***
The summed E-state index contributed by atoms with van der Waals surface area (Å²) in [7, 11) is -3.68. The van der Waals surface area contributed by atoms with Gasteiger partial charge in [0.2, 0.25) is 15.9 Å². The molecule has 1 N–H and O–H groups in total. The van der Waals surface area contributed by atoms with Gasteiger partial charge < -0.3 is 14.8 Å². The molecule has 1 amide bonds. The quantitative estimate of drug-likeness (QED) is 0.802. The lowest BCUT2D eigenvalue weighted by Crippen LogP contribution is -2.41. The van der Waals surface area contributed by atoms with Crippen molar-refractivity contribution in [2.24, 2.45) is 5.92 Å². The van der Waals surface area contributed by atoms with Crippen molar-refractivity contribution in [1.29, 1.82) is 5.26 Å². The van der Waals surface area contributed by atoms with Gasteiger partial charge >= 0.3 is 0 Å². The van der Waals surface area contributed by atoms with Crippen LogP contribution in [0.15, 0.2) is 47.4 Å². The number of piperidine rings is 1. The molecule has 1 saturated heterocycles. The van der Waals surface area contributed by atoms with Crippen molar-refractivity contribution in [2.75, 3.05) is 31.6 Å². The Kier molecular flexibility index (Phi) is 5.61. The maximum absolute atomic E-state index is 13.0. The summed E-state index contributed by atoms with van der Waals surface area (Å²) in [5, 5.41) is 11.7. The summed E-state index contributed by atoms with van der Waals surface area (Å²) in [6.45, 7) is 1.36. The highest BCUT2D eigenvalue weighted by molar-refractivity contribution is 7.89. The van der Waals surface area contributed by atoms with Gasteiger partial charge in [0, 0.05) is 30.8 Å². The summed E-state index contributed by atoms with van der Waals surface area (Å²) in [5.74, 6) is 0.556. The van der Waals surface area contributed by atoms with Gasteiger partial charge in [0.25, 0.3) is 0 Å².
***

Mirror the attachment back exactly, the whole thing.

The summed E-state index contributed by atoms with van der Waals surface area (Å²) in [7, 11) is -3.68. The van der Waals surface area contributed by atoms with Gasteiger partial charge in [0.2, 0.25) is 15.9 Å². The molecule has 1 N–H and O–H groups in total. The van der Waals surface area contributed by atoms with Gasteiger partial charge < -0.3 is 14.8 Å². The molecule has 1 amide bonds. The quantitative estimate of drug-likeness (QED) is 0.802. The lowest BCUT2D eigenvalue weighted by Crippen LogP contribution is -2.41. The van der Waals surface area contributed by atoms with Crippen molar-refractivity contribution in [2.24, 2.45) is 5.92 Å². The van der Waals surface area contributed by atoms with Crippen molar-refractivity contribution in [1.29, 1.82) is 5.26 Å². The van der Waals surface area contributed by atoms with Gasteiger partial charge >= 0.3 is 0 Å². The van der Waals surface area contributed by atoms with Crippen LogP contribution in [0.15, 0.2) is 47.4 Å². The number of piperidine rings is 1. The molecule has 1 saturated heterocycles. The van der Waals surface area contributed by atoms with Crippen molar-refractivity contribution in [2.75, 3.05) is 31.6 Å². The Kier molecular flexibility index (Phi) is 5.61. The maximum absolute atomic E-state index is 13.0. The summed E-state index contributed by atoms with van der Waals surface area (Å²) in [5, 5.41) is 11.7. The summed E-state index contributed by atoms with van der Waals surface area (Å²) in [6.45, 7) is 1.36. The highest BCUT2D eigenvalue weighted by molar-refractivity contribution is 7.89. The van der Waals surface area contributed by atoms with Gasteiger partial charge in [0, 0.05) is 30.8 Å². The summed E-state index contributed by atoms with van der Waals surface area (Å²) in [5.74, 6) is 0.556. The van der Waals surface area contributed by atoms with Gasteiger partial charge in [0.25, 0.3) is 0 Å².